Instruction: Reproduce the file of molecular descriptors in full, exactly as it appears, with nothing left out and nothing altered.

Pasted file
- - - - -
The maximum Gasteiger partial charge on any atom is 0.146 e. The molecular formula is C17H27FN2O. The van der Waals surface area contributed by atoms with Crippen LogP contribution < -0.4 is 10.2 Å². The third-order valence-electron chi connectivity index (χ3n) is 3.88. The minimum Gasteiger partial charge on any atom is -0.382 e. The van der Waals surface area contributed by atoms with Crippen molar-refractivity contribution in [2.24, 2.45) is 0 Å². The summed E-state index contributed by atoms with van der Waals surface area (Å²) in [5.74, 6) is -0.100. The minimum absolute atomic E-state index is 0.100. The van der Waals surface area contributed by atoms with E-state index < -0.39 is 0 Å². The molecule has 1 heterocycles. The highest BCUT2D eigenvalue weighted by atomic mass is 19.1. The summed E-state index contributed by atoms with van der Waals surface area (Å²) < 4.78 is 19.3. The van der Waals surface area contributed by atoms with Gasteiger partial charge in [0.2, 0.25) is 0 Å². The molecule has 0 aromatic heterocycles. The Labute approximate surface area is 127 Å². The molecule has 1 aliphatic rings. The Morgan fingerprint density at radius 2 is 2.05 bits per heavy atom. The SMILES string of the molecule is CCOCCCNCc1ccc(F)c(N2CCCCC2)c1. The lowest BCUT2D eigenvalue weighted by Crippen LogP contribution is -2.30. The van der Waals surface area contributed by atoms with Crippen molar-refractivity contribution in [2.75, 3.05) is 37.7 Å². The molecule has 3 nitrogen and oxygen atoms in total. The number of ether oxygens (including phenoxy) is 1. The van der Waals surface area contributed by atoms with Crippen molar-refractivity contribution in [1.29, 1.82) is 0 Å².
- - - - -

The maximum Gasteiger partial charge on any atom is 0.146 e. The molecular formula is C17H27FN2O. The van der Waals surface area contributed by atoms with Crippen LogP contribution < -0.4 is 10.2 Å². The third-order valence-electron chi connectivity index (χ3n) is 3.88. The minimum Gasteiger partial charge on any atom is -0.382 e. The van der Waals surface area contributed by atoms with Crippen molar-refractivity contribution in [2.24, 2.45) is 0 Å². The summed E-state index contributed by atoms with van der Waals surface area (Å²) in [5.74, 6) is -0.100. The minimum absolute atomic E-state index is 0.100. The van der Waals surface area contributed by atoms with E-state index < -0.39 is 0 Å². The molecule has 1 heterocycles. The highest BCUT2D eigenvalue weighted by atomic mass is 19.1. The summed E-state index contributed by atoms with van der Waals surface area (Å²) < 4.78 is 19.3. The van der Waals surface area contributed by atoms with Gasteiger partial charge in [0.2, 0.25) is 0 Å². The molecule has 0 aromatic heterocycles. The Labute approximate surface area is 127 Å². The molecule has 1 aliphatic rings. The Morgan fingerprint density at radius 2 is 2.05 bits per heavy atom. The SMILES string of the molecule is CCOCCCNCc1ccc(F)c(N2CCCCC2)c1. The lowest BCUT2D eigenvalue weighted by Crippen LogP contribution is -2.30. The van der Waals surface area contributed by atoms with Crippen molar-refractivity contribution in [2.75, 3.05) is 37.7 Å². The molecule has 3 nitrogen and oxygen atoms in total. The number of ether oxygens (including phenoxy) is 1. The van der Waals surface area contributed by atoms with Crippen molar-refractivity contribution in [1.29, 1.82) is 0 Å².